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Rail News: Canadian Pacific

CP to further push long-train envelope


Yesterday, Canadian Pacific announced plans to further develop its long train strategy in 2012.

As part of this year’s capital expansion program, the railroad is building and extending sidings in several key regions to derive additional benefits from double-digit increases in train lengths. In the western end of CP's network, the capital investments are accommodating longer potash and coal trains, which have increased in length by 20 percent and 18 percent, respectively.
By 2013’s end, CP is targeting an 11 percent increase in transcontinental train lengths. Currently, intermodal trains measure up to 12,000 feet long, a 40 percent increase since 2008.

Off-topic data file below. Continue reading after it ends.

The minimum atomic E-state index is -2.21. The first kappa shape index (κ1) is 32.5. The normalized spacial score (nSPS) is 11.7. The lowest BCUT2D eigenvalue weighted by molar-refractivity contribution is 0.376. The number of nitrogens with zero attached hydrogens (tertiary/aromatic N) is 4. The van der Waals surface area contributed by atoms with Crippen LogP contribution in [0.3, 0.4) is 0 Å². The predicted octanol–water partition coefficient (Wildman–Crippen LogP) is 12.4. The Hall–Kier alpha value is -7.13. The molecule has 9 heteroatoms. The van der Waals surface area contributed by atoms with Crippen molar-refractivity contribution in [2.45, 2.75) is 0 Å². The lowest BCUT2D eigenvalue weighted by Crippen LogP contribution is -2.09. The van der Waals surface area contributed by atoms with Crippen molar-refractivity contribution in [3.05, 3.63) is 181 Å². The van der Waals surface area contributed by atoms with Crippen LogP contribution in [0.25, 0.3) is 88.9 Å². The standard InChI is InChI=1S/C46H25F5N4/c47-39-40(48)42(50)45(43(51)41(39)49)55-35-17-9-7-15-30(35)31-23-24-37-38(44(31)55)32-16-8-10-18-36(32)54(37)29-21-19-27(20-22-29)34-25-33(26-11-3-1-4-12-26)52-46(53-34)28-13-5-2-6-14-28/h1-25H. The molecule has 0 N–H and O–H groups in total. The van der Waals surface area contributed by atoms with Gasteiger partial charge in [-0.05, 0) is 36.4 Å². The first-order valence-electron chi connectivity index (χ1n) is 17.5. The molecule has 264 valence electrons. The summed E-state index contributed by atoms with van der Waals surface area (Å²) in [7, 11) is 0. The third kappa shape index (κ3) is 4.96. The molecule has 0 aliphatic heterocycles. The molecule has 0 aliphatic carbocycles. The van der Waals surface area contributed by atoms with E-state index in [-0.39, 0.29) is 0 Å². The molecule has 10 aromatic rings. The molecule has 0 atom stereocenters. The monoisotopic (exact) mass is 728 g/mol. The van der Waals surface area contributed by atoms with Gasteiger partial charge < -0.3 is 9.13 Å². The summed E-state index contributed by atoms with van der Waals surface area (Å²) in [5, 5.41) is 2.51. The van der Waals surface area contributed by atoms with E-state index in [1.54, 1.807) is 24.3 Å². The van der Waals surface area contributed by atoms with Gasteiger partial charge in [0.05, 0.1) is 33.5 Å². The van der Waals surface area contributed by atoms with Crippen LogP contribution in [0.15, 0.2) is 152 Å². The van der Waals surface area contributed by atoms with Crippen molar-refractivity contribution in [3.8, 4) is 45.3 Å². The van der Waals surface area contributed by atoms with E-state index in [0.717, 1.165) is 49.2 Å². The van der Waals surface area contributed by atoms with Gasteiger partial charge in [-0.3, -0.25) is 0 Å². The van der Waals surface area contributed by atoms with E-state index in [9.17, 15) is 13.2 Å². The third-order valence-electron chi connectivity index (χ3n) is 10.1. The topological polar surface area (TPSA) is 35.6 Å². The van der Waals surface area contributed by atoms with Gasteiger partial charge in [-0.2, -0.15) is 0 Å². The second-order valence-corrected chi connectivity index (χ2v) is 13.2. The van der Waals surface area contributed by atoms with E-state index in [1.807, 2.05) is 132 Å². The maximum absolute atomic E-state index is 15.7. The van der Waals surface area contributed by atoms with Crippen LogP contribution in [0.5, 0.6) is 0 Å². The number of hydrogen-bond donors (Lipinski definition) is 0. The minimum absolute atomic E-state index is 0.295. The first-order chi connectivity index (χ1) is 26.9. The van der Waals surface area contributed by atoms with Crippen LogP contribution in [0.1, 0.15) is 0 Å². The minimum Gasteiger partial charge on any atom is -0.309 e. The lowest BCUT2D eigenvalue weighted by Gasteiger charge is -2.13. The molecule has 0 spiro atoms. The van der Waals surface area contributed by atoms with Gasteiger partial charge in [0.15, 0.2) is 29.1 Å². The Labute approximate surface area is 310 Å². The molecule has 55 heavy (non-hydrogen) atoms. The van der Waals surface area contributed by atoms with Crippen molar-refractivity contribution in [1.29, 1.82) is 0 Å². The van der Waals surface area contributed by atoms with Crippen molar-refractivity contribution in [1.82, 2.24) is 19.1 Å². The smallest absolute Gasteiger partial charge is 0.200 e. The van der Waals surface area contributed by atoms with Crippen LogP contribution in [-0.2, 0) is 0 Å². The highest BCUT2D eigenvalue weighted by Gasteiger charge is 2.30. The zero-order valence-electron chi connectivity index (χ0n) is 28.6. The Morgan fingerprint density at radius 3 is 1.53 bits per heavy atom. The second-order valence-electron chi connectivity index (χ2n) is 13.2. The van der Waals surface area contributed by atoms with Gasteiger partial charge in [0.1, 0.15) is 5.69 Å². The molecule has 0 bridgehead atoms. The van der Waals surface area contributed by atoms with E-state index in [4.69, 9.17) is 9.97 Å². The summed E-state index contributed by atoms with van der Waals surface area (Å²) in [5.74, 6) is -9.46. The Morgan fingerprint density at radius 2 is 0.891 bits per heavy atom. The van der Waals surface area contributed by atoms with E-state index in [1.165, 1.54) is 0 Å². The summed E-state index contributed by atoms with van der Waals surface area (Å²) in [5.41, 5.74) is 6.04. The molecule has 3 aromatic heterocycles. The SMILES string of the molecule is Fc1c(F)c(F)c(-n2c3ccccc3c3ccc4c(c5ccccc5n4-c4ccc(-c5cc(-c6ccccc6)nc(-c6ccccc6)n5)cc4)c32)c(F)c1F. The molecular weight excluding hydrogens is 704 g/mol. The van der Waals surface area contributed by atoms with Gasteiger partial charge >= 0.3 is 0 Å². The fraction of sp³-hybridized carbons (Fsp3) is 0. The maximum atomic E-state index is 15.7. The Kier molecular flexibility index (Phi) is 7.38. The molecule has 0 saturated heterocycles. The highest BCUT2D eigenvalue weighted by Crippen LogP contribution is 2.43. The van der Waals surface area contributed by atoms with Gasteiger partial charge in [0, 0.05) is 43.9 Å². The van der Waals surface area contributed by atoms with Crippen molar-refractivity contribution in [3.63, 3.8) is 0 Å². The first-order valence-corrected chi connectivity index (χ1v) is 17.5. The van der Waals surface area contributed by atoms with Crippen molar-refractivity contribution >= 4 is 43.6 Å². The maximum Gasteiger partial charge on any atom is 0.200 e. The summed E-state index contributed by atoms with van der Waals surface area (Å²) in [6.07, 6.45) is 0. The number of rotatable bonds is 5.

Longer trains help reduce fuel consumption, produce capital maintenance and labor savings, and improve safety and efficiency, CP officials said in a prepared statement. The Class I “has been at the forefront” of long train design and operations using locotrol technology for remote locomotive operations and TrAM, train area marshaling software that’s designed to ensure in-train forces remain within safe standards and track infrastructure encounters less wear, they said.

“Long trains are the cornerstone of CP's operating strategy,” said Executive Vice President of Operations Mike Franczak. “Longer trains allow CP to respond to volume variability without adding extra train starts or leaving business behind, thus improving service for our customers.”

Contact Progressive Railroading editorial staff.

More News from 12/6/2011